It’s a swing and a miss from some big sluggers in the retirement arena. They tried to smack a key feature of the House-passed retirement bill, the SECURE Act, in a new report.
They complained employers have little responsibility under SECURE to vet the finances of a life insurance company offering an annuity for a 401(k) plan.
In fact, employers still will have to weigh the overall benefits and costs associated with their selection of any annuities they offer under their plans. Annuities can guarantee lifetime income like an old-fashioned pension.
What is new in SECURE is that employers would be able to rely on THE EXPERTS, state insurance departments, to ensure that life insurers will be there now and in the future to make every annuity payment. The states are doing that now, actively supervising and enforcing robust solvency rules on life insurers.
Presently, employers must either hire a costly financial expert to audit an annuity provider’s books or figure out for themselves whether an insurer can deliver on its promises. It’s a big task – so big that it has discouraged most employers from offering annuities, which studies show retirement savers want.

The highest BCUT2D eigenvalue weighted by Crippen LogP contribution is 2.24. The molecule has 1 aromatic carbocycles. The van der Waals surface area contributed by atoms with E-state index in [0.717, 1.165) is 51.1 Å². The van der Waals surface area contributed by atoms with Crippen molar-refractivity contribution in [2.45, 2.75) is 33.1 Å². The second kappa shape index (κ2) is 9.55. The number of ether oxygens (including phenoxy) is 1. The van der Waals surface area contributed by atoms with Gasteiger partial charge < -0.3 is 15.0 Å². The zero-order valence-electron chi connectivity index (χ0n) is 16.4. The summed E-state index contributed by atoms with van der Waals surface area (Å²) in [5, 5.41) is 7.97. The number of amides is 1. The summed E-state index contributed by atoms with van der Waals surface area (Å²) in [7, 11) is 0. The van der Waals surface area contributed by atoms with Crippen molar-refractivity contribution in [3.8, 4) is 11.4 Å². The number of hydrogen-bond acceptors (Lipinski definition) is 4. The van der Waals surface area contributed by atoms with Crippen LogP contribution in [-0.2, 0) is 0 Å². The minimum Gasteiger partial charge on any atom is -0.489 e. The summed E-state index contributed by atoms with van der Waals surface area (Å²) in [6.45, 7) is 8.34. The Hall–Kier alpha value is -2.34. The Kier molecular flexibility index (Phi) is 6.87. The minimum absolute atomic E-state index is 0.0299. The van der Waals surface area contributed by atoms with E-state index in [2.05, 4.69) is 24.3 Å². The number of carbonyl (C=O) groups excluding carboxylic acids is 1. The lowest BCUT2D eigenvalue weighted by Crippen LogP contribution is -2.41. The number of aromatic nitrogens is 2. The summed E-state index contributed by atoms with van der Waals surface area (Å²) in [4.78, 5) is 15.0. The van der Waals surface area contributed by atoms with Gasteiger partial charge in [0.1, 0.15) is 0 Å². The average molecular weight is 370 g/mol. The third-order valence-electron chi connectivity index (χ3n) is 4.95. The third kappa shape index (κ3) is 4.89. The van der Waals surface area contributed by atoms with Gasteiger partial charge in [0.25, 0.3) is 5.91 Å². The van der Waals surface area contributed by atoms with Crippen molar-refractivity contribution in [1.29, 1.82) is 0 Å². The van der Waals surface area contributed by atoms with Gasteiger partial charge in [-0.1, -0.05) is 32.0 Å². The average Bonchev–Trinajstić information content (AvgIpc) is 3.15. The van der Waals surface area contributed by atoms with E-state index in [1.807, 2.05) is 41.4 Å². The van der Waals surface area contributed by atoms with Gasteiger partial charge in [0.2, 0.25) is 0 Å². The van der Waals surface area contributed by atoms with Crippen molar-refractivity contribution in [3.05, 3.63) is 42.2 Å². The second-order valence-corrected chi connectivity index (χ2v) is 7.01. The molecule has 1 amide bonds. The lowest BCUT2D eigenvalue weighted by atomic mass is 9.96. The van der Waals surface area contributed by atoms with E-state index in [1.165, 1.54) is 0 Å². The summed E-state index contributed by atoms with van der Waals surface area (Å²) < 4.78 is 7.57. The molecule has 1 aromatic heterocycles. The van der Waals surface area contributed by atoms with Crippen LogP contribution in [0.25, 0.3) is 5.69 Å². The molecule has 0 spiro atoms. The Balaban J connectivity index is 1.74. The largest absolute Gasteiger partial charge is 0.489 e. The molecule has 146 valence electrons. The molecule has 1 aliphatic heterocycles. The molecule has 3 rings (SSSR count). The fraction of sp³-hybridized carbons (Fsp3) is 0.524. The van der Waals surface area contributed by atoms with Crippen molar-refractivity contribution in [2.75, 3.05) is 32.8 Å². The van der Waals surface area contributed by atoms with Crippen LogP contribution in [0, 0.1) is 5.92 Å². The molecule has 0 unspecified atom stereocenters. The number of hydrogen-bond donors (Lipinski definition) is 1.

The fact is, life insurers, who alone offer annuities, are up to the task.
They’re financially strong. And they withstood the greatest recent test of financial strength, the 2008 financial crisis. In 2011, then-U.S. Treasury Secretary Timothy Geithner said the insurance industry fared “quite well” through the crisis.
To be sure, not all companies are equally strong. But companies that are incapable of meeting payment obligations couldn’t even be considered. SECURE only aims to encourage greater annuity usage. It’s only logical that an employer motivated by the bill would consider annuities that meet the long-term needs of their workforce.
When passed, SECURE will help people who want to turn a portion or all of their 401(k) savings into a lifetime income. The hot wind from the big sluggers’ swing is a strike out.